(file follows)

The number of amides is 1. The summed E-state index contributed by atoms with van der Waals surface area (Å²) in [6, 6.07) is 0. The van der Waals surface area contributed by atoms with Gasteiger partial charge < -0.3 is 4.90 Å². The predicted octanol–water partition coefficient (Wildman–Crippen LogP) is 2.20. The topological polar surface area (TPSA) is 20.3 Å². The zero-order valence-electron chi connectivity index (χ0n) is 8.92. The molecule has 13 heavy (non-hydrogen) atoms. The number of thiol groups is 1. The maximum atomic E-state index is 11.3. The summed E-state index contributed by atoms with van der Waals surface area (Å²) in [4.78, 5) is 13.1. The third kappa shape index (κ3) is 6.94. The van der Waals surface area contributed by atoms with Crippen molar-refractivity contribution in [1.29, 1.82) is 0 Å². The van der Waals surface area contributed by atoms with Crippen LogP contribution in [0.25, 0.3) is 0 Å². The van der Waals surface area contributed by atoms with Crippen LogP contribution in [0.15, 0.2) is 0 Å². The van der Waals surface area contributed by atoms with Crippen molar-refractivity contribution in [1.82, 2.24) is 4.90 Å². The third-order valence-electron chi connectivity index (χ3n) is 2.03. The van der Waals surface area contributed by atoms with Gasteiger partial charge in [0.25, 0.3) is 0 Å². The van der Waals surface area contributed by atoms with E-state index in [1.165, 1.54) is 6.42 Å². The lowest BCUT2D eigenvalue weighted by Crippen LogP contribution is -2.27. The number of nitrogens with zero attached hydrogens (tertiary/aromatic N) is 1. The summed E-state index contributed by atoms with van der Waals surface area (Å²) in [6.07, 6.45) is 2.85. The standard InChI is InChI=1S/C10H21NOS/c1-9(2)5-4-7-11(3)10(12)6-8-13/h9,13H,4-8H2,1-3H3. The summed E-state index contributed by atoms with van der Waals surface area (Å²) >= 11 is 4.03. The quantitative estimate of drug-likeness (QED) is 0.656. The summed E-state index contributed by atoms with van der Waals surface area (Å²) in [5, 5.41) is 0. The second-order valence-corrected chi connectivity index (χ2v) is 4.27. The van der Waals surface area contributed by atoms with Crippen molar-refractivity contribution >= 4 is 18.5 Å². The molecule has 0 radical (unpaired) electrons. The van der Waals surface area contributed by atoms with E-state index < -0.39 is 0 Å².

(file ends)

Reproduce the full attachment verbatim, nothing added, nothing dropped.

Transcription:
The number of amides is 1. The summed E-state index contributed by atoms with van der Waals surface area (Å²) in [6, 6.07) is 0. The van der Waals surface area contributed by atoms with Gasteiger partial charge < -0.3 is 4.90 Å². The predicted octanol–water partition coefficient (Wildman–Crippen LogP) is 2.20. The topological polar surface area (TPSA) is 20.3 Å². The zero-order valence-electron chi connectivity index (χ0n) is 8.92. The molecule has 13 heavy (non-hydrogen) atoms. The number of thiol groups is 1. The maximum atomic E-state index is 11.3. The summed E-state index contributed by atoms with van der Waals surface area (Å²) in [4.78, 5) is 13.1. The third kappa shape index (κ3) is 6.94. The van der Waals surface area contributed by atoms with Crippen molar-refractivity contribution in [1.29, 1.82) is 0 Å². The van der Waals surface area contributed by atoms with Crippen LogP contribution in [0.25, 0.3) is 0 Å². The van der Waals surface area contributed by atoms with Crippen LogP contribution in [0.15, 0.2) is 0 Å². The van der Waals surface area contributed by atoms with Crippen molar-refractivity contribution in [1.82, 2.24) is 4.90 Å². The third-order valence-electron chi connectivity index (χ3n) is 2.03. The van der Waals surface area contributed by atoms with Gasteiger partial charge in [0.25, 0.3) is 0 Å². The van der Waals surface area contributed by atoms with E-state index in [1.165, 1.54) is 6.42 Å². The lowest BCUT2D eigenvalue weighted by Crippen LogP contribution is -2.27. The number of nitrogens with zero attached hydrogens (tertiary/aromatic N) is 1. The summed E-state index contributed by atoms with van der Waals surface area (Å²) in [6.07, 6.45) is 2.85. The standard InChI is InChI=1S/C10H21NOS/c1-9(2)5-4-7-11(3)10(12)6-8-13/h9,13H,4-8H2,1-3H3. The summed E-state index contributed by atoms with van der Waals surface area (Å²) >= 11 is 4.03. The quantitative estimate of drug-likeness (QED) is 0.656. The summed E-state index contributed by atoms with van der Waals surface area (Å²) in [5, 5.41) is 0. The second-order valence-corrected chi connectivity index (χ2v) is 4.27. The van der Waals surface area contributed by atoms with Crippen molar-refractivity contribution >= 4 is 18.5 Å². The molecule has 0 radical (unpaired) electrons. The van der Waals surface area contributed by atoms with E-state index < -0.39 is 0 Å².